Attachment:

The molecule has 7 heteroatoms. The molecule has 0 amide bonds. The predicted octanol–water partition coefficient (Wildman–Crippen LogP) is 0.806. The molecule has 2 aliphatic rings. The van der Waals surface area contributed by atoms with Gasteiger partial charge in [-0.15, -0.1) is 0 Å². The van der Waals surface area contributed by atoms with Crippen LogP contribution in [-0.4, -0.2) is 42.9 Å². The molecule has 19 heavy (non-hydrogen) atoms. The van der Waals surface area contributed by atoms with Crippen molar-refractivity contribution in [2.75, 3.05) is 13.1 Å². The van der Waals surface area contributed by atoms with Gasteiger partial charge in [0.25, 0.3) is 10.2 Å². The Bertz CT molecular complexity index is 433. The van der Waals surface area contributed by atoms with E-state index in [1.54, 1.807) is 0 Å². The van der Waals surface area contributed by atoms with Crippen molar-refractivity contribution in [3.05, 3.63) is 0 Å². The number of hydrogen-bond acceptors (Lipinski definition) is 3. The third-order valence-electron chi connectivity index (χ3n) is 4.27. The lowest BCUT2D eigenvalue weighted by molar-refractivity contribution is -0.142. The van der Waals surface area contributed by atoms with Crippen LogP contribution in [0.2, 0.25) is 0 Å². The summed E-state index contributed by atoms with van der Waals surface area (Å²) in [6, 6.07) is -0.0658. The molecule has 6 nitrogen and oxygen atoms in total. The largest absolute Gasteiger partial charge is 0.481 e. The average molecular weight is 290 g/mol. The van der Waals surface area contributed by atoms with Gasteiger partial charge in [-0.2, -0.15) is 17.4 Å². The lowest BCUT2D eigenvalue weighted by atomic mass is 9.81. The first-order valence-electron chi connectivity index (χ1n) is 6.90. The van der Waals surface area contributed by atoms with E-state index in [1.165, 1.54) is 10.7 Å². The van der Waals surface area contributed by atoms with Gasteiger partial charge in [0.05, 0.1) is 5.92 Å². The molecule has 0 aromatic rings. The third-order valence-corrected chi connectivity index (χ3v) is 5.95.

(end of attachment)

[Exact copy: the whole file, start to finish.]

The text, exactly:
The molecule has 7 heteroatoms. The molecule has 0 amide bonds. The predicted octanol–water partition coefficient (Wildman–Crippen LogP) is 0.806. The molecule has 2 aliphatic rings. The van der Waals surface area contributed by atoms with Gasteiger partial charge in [-0.15, -0.1) is 0 Å². The van der Waals surface area contributed by atoms with Crippen LogP contribution in [-0.4, -0.2) is 42.9 Å². The molecule has 19 heavy (non-hydrogen) atoms. The van der Waals surface area contributed by atoms with Crippen molar-refractivity contribution in [2.75, 3.05) is 13.1 Å². The van der Waals surface area contributed by atoms with Gasteiger partial charge in [0.25, 0.3) is 10.2 Å². The Bertz CT molecular complexity index is 433. The van der Waals surface area contributed by atoms with E-state index in [1.54, 1.807) is 0 Å². The van der Waals surface area contributed by atoms with Crippen molar-refractivity contribution in [3.05, 3.63) is 0 Å². The number of hydrogen-bond acceptors (Lipinski definition) is 3. The third-order valence-electron chi connectivity index (χ3n) is 4.27. The lowest BCUT2D eigenvalue weighted by molar-refractivity contribution is -0.142. The van der Waals surface area contributed by atoms with Crippen LogP contribution in [0.2, 0.25) is 0 Å². The summed E-state index contributed by atoms with van der Waals surface area (Å²) in [6, 6.07) is -0.0658. The molecule has 6 nitrogen and oxygen atoms in total. The largest absolute Gasteiger partial charge is 0.481 e. The average molecular weight is 290 g/mol. The van der Waals surface area contributed by atoms with Gasteiger partial charge in [-0.2, -0.15) is 17.4 Å². The lowest BCUT2D eigenvalue weighted by atomic mass is 9.81. The first-order valence-electron chi connectivity index (χ1n) is 6.90. The van der Waals surface area contributed by atoms with E-state index in [1.165, 1.54) is 10.7 Å². The van der Waals surface area contributed by atoms with Gasteiger partial charge in [0.05, 0.1) is 5.92 Å². The molecule has 0 aromatic rings. The third-order valence-corrected chi connectivity index (χ3v) is 5.95.